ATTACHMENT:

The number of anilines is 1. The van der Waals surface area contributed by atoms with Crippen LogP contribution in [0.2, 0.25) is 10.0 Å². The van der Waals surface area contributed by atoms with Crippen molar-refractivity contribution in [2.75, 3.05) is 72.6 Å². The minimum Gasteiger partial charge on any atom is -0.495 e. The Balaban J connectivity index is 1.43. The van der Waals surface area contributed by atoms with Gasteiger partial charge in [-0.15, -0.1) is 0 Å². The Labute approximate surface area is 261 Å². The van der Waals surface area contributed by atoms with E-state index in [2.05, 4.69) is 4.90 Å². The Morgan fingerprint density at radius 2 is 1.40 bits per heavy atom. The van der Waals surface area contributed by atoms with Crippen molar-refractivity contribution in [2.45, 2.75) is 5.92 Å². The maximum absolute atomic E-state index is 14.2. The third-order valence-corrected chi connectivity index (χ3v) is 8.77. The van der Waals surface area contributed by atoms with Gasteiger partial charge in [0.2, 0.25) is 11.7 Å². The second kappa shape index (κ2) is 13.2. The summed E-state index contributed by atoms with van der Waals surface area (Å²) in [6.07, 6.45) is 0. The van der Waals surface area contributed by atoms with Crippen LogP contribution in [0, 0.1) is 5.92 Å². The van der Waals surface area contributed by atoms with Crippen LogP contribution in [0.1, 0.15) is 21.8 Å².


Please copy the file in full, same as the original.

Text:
The number of anilines is 1. The van der Waals surface area contributed by atoms with Crippen LogP contribution in [0.2, 0.25) is 10.0 Å². The van der Waals surface area contributed by atoms with Crippen molar-refractivity contribution in [2.75, 3.05) is 72.6 Å². The minimum Gasteiger partial charge on any atom is -0.495 e. The Balaban J connectivity index is 1.43. The van der Waals surface area contributed by atoms with Gasteiger partial charge in [-0.15, -0.1) is 0 Å². The Labute approximate surface area is 261 Å². The van der Waals surface area contributed by atoms with E-state index in [2.05, 4.69) is 4.90 Å². The Morgan fingerprint density at radius 2 is 1.40 bits per heavy atom. The van der Waals surface area contributed by atoms with Crippen molar-refractivity contribution in [2.45, 2.75) is 5.92 Å². The maximum absolute atomic E-state index is 14.2. The third-order valence-corrected chi connectivity index (χ3v) is 8.77. The van der Waals surface area contributed by atoms with Gasteiger partial charge in [0.2, 0.25) is 11.7 Å². The second kappa shape index (κ2) is 13.2. The summed E-state index contributed by atoms with van der Waals surface area (Å²) in [6.07, 6.45) is 0. The van der Waals surface area contributed by atoms with Crippen LogP contribution in [0, 0.1) is 5.92 Å². The van der Waals surface area contributed by atoms with Crippen LogP contribution in [0.1, 0.15) is 21.8 Å².